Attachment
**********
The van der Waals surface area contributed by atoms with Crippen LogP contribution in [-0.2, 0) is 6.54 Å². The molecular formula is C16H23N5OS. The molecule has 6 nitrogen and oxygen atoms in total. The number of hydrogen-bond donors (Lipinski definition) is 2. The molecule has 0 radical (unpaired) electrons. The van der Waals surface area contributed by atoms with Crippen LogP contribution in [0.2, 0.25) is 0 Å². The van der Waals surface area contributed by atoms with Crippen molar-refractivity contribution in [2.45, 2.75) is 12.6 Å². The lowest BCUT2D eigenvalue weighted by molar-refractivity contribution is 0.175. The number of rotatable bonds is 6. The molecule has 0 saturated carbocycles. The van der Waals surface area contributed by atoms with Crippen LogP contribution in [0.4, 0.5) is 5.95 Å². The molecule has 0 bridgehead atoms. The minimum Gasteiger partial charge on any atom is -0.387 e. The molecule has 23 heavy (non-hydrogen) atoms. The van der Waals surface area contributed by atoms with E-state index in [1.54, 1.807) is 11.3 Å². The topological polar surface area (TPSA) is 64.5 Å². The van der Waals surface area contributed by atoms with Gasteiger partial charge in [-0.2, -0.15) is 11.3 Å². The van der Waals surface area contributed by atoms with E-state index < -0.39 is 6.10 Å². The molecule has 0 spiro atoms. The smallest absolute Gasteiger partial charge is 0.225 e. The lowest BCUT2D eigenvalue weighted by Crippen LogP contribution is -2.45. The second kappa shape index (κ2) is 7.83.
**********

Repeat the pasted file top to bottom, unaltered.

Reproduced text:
The van der Waals surface area contributed by atoms with Crippen LogP contribution in [-0.2, 0) is 6.54 Å². The molecular formula is C16H23N5OS. The molecule has 6 nitrogen and oxygen atoms in total. The number of hydrogen-bond donors (Lipinski definition) is 2. The molecule has 0 radical (unpaired) electrons. The van der Waals surface area contributed by atoms with Crippen LogP contribution in [0.2, 0.25) is 0 Å². The van der Waals surface area contributed by atoms with Crippen molar-refractivity contribution in [2.45, 2.75) is 12.6 Å². The lowest BCUT2D eigenvalue weighted by molar-refractivity contribution is 0.175. The number of rotatable bonds is 6. The molecule has 0 saturated carbocycles. The van der Waals surface area contributed by atoms with Crippen LogP contribution in [0.4, 0.5) is 5.95 Å². The molecule has 0 bridgehead atoms. The minimum Gasteiger partial charge on any atom is -0.387 e. The molecule has 23 heavy (non-hydrogen) atoms. The van der Waals surface area contributed by atoms with E-state index in [1.54, 1.807) is 11.3 Å². The topological polar surface area (TPSA) is 64.5 Å². The van der Waals surface area contributed by atoms with Gasteiger partial charge in [-0.2, -0.15) is 11.3 Å². The van der Waals surface area contributed by atoms with E-state index < -0.39 is 6.10 Å². The molecule has 0 spiro atoms. The smallest absolute Gasteiger partial charge is 0.225 e. The lowest BCUT2D eigenvalue weighted by Crippen LogP contribution is -2.45. The second kappa shape index (κ2) is 7.83.